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Gaza crisis is 'worst ever seen'

A British peace activist working in Gaza today described the crisis as "the worst she has ever seen".

Jenny Linnell arrived in August with the International Solidarity Movement (ISM) and has spent the last four days documenting the attacks from a refugee camp in Rafah, on the border with Egypt.

The 33-year-old has travelled to the region before and said she believes the current military action is "unprecedented".

The Gaza Strip was turned into a war zone after Israel launched air strikes against what it claims were Hamas-run installations.

Since Saturday, 374 Palestinians have been killed and today the British Government announced it will give 10 million dollars towards emergency humanitarian aid.

Ms Linnell, a vegan chef from Totnes, Devon, said the feeling amongst civilians is the worst is yet to come and they fear a land invasion soon.

She said: "The Palestinian people have had years of coping with atrocities but they have never seen anything like this before, nothing on this scale.

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"There is no such thing as normal life here at the moment, everyone knows anyone can be hit at anytime.

"It is incredibly tense as the raids are indiscriminate, there are a vast number of civilian casualties and fatalities."

Ms Linnell, whose family live in Leicester, said she is able to stay in contact with them apart from during the attacks when the phone networks go down.

On her previous visit in 2003 with ISM she said she witnessed "children killed and houses demolished" but said nothing was like this week.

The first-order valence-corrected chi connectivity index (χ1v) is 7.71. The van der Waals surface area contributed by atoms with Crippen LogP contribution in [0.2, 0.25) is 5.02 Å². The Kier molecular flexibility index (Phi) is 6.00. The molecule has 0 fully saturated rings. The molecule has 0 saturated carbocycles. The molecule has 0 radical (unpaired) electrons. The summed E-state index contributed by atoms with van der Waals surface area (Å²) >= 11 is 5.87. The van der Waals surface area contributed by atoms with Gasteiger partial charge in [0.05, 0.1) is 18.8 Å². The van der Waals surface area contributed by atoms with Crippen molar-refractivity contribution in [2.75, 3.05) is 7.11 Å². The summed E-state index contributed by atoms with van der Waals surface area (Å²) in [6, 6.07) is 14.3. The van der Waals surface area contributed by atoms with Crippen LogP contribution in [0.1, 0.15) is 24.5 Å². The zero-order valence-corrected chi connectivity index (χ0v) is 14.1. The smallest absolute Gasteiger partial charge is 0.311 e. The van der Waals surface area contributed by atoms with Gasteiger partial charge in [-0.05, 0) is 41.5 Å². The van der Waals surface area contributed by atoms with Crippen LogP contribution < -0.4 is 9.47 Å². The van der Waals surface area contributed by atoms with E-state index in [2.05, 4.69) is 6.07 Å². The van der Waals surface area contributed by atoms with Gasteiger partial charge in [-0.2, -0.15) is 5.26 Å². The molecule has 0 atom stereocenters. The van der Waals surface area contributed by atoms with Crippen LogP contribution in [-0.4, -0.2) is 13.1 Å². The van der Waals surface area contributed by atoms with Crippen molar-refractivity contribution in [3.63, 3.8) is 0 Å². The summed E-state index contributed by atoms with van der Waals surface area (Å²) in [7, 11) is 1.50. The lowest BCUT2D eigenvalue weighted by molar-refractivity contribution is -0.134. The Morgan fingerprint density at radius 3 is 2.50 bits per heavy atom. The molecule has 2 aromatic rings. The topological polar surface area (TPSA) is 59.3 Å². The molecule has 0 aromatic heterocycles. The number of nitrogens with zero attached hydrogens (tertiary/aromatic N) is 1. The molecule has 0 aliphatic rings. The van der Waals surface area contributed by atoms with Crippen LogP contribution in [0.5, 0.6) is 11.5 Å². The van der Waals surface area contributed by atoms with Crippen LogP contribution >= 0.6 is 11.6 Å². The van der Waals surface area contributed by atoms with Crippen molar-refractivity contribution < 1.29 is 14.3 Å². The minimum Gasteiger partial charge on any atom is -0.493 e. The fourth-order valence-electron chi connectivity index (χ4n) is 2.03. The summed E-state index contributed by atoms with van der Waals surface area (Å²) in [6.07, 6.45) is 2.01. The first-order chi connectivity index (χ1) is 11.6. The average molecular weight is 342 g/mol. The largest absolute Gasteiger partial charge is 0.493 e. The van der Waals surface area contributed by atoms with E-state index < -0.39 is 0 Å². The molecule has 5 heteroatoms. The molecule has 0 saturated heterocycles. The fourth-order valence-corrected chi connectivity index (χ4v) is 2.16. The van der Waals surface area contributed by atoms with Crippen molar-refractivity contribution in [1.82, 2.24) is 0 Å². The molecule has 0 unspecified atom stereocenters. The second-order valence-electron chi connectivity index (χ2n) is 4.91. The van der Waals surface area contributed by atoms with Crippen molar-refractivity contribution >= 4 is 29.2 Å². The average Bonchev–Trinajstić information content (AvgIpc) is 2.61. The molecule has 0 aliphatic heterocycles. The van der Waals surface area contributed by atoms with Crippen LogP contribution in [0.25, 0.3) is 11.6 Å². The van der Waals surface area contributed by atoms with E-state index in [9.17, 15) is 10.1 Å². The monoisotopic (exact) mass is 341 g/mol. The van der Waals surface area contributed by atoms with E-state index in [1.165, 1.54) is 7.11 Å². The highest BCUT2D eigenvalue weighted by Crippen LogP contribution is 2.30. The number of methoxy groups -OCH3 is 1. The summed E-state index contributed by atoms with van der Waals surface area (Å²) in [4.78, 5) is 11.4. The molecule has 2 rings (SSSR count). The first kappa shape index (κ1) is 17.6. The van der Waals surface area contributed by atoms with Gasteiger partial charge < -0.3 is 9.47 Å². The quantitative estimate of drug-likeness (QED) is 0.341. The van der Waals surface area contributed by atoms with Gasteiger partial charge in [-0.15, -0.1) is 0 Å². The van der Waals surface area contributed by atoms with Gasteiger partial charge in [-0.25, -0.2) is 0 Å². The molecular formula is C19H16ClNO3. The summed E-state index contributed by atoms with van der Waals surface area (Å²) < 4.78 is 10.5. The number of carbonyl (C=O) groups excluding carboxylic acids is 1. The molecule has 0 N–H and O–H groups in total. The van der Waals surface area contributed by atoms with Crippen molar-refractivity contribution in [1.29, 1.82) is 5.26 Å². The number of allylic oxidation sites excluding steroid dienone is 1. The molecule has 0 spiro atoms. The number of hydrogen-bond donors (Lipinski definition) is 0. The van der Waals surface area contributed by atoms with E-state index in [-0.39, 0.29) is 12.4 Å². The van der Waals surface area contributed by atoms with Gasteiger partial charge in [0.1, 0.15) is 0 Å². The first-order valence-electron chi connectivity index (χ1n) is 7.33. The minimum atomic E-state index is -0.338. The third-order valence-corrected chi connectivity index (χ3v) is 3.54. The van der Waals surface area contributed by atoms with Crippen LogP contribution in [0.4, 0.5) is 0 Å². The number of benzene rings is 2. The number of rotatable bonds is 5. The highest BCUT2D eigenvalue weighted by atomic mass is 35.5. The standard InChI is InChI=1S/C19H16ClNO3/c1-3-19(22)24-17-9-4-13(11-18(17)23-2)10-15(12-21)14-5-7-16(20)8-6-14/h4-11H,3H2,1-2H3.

"This is unprecedented," she said. "These are the worst atrocities I've ever seen. The worst in the whole history of Gaza."

Ms Linnell said her role was to witness and record what is going on in the war-torn area.

She said: "Shortly before 7am on Sunday, an Israeli missile strike hit the residential neighbourhood of Hi Alijnina in Rafah.

"A pharmacy was targeted, totally destroying the building and causing severe damage to surrounding homes.

"Electricity lines were torn down during the blast and the street was littered with medicines.

"Later that day, the Israeli air strikes on Rafah escalated with a multiple hit on the area bordering Egypt.

"Over 10 missiles were fired in quick succession, targeting tunnels which have allowed a certain amount of food and other basic necessities into the besieged Gaza Strip."

Ms Linnell said she is travelling today to the site of another missile strike and warned there was a feeling "that this conflict will now escalate".

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